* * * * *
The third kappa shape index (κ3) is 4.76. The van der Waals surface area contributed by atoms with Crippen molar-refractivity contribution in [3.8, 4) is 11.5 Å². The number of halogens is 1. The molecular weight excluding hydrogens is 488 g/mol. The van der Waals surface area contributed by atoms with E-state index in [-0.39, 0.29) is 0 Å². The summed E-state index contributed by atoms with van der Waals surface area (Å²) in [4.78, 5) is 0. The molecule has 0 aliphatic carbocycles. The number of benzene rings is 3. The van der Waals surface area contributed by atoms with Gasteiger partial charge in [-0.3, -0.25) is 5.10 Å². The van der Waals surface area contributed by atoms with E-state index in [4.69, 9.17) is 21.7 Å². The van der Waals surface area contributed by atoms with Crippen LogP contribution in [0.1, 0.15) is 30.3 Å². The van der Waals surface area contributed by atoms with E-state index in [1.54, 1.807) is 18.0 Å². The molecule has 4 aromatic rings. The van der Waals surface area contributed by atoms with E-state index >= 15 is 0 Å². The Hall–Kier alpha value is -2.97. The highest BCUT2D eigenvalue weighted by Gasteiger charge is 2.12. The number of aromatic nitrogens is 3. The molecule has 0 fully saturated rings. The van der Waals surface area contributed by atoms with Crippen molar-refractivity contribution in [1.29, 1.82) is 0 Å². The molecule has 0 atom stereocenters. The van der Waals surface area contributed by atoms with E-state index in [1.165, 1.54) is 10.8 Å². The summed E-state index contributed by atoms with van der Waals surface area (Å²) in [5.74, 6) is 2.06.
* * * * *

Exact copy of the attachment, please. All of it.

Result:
The third kappa shape index (κ3) is 4.76. The van der Waals surface area contributed by atoms with Crippen molar-refractivity contribution in [3.8, 4) is 11.5 Å². The number of halogens is 1. The molecular weight excluding hydrogens is 488 g/mol. The van der Waals surface area contributed by atoms with E-state index in [-0.39, 0.29) is 0 Å². The summed E-state index contributed by atoms with van der Waals surface area (Å²) in [4.78, 5) is 0. The molecule has 0 aliphatic carbocycles. The number of benzene rings is 3. The van der Waals surface area contributed by atoms with Gasteiger partial charge in [-0.3, -0.25) is 5.10 Å². The van der Waals surface area contributed by atoms with E-state index in [4.69, 9.17) is 21.7 Å². The van der Waals surface area contributed by atoms with Crippen LogP contribution in [0.1, 0.15) is 30.3 Å². The van der Waals surface area contributed by atoms with E-state index in [1.54, 1.807) is 18.0 Å². The molecule has 4 aromatic rings. The van der Waals surface area contributed by atoms with E-state index >= 15 is 0 Å². The Hall–Kier alpha value is -2.97. The highest BCUT2D eigenvalue weighted by Gasteiger charge is 2.12. The number of aromatic nitrogens is 3. The molecule has 0 fully saturated rings. The van der Waals surface area contributed by atoms with Crippen molar-refractivity contribution in [1.29, 1.82) is 0 Å². The molecule has 0 atom stereocenters. The van der Waals surface area contributed by atoms with E-state index in [1.165, 1.54) is 10.8 Å². The summed E-state index contributed by atoms with van der Waals surface area (Å²) in [5.74, 6) is 2.06.